By the way, did the label ask to hear new material? Did the guys record some preproduction tapes or demos?
I don’t recall the label requesting early mixes. The whole thing happened so fast that by the time we would do rough mixes the final mixes were done. I remember Steve Sinclair liking the album. He seemed positively comment on the vocals being more up front and was happy with his choice of me as producer. Unfortunately not everyone felt the same way.
Did all of their new songs make up on the record?
Yes, I believe every song made the album.
Is the sound clearer than in the past with less hellish atmospheres that branded their debut or the record has a poor production, that robbed the songs of some of their energy?
I’ve taken and have to take the hit. I didn’t capture the band as well as I should have. I was trying to get the vocals more out front as well which I think lost some of the mystery in the band’s music.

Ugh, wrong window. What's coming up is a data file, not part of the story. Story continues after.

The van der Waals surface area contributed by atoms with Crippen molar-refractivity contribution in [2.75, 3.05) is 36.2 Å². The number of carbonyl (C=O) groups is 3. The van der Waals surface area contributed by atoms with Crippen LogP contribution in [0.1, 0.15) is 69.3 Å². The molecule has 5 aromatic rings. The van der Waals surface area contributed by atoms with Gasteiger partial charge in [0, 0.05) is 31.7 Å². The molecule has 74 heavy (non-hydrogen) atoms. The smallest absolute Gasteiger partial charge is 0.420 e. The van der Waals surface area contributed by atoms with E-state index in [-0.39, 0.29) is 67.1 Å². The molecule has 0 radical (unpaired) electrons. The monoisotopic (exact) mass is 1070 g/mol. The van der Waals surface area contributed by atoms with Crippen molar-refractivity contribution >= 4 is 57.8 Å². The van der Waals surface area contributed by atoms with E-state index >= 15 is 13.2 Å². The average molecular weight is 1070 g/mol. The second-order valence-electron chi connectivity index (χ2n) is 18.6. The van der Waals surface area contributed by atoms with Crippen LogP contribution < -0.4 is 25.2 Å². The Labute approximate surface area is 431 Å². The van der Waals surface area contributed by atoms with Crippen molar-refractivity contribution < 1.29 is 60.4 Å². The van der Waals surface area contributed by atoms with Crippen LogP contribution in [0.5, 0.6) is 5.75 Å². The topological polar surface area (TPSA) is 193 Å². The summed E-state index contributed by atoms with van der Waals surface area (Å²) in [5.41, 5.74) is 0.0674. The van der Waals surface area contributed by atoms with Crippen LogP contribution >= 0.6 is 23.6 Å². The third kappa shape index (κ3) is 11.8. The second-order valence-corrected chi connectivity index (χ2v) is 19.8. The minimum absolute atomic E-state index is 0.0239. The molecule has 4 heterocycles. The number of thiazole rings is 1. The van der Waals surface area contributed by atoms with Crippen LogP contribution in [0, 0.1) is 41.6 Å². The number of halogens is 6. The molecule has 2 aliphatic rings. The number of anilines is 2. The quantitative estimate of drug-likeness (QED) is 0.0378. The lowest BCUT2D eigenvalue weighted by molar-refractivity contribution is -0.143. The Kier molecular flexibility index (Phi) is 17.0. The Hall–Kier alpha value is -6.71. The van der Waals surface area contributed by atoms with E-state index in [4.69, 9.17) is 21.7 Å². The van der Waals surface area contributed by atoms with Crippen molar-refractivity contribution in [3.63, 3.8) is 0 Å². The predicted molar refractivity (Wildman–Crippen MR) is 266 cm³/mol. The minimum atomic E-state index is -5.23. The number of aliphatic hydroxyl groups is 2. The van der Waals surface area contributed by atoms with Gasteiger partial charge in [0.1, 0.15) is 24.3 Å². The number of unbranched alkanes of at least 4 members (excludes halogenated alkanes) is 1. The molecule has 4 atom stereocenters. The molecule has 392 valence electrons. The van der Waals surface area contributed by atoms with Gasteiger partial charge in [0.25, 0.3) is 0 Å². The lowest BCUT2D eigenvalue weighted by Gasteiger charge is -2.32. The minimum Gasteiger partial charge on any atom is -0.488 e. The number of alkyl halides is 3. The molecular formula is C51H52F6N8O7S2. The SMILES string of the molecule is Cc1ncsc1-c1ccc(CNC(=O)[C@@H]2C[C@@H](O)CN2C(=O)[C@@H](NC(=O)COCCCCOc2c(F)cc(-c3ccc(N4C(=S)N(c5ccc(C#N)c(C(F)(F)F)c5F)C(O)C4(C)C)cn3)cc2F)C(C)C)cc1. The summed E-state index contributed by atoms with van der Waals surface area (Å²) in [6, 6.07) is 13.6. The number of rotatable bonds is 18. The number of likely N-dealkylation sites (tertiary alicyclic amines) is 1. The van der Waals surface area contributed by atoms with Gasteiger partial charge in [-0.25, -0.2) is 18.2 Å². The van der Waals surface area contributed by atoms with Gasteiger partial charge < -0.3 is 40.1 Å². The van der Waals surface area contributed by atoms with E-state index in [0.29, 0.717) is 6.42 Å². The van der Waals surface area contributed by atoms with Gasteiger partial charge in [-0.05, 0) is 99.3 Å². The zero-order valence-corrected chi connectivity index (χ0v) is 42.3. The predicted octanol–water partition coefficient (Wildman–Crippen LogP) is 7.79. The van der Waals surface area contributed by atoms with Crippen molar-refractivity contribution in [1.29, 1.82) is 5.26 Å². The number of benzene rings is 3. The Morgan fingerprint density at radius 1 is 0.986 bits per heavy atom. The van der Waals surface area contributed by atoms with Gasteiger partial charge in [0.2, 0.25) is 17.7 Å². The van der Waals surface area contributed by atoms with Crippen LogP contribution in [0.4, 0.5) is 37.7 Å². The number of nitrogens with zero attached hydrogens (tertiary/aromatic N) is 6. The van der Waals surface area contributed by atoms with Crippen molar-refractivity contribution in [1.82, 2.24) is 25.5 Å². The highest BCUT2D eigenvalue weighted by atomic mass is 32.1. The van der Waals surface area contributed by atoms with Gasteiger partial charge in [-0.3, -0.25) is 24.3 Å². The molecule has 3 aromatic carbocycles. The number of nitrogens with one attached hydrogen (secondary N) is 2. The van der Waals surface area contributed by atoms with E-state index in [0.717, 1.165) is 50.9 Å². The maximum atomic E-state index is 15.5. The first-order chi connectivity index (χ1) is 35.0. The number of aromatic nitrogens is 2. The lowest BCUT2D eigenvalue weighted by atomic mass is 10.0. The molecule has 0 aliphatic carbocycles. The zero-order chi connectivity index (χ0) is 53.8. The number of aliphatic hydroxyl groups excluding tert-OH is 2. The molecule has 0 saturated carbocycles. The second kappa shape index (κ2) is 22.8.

Was the musical genius of Mike Torrao’s and Jeff Becerra’s songwriting shown throughout the album, especially on cuts like „The Heretic”, „Beyond the Gates”, and „No Will To Live”?
I believe it was. They were crazy songwriters. The band was like nothing else I’d worked with.
Did these tracks become the highlights of the album along with „March to die” and „Tribulation”?
I thought their riffs were amazing and all the songs were killer.
Did the album take a different direction from their debut, „Seven Churches” or would you say, that unlike „Seven Churches”, „Beyond The Gates” took a step down and had a more technical feeling?
Again, I’m taking the hit and saying that I took things in a different direction and missed it. I’m not sure if it’s more technical in feel but I think some of that dark, mystery was gone. I think Randy was the guy who got the band that sound. He understood their music in a way that I didn’t get. Not that I didn’t love the music but he went for the dark, mysterious and yet really fucking heavy sound. „Seven Churches” is a classic „Beyond the Gates” is a great album which suffered from a slightly lackluster production.
Was Possessed the most evil and brutal band that you worked with?
Most evil, for sure. Not the most brutal but one of the most brutal.
Is it true, that Jeff Becerra said back then, that „Beyond the Gates” was going to be more commercial record?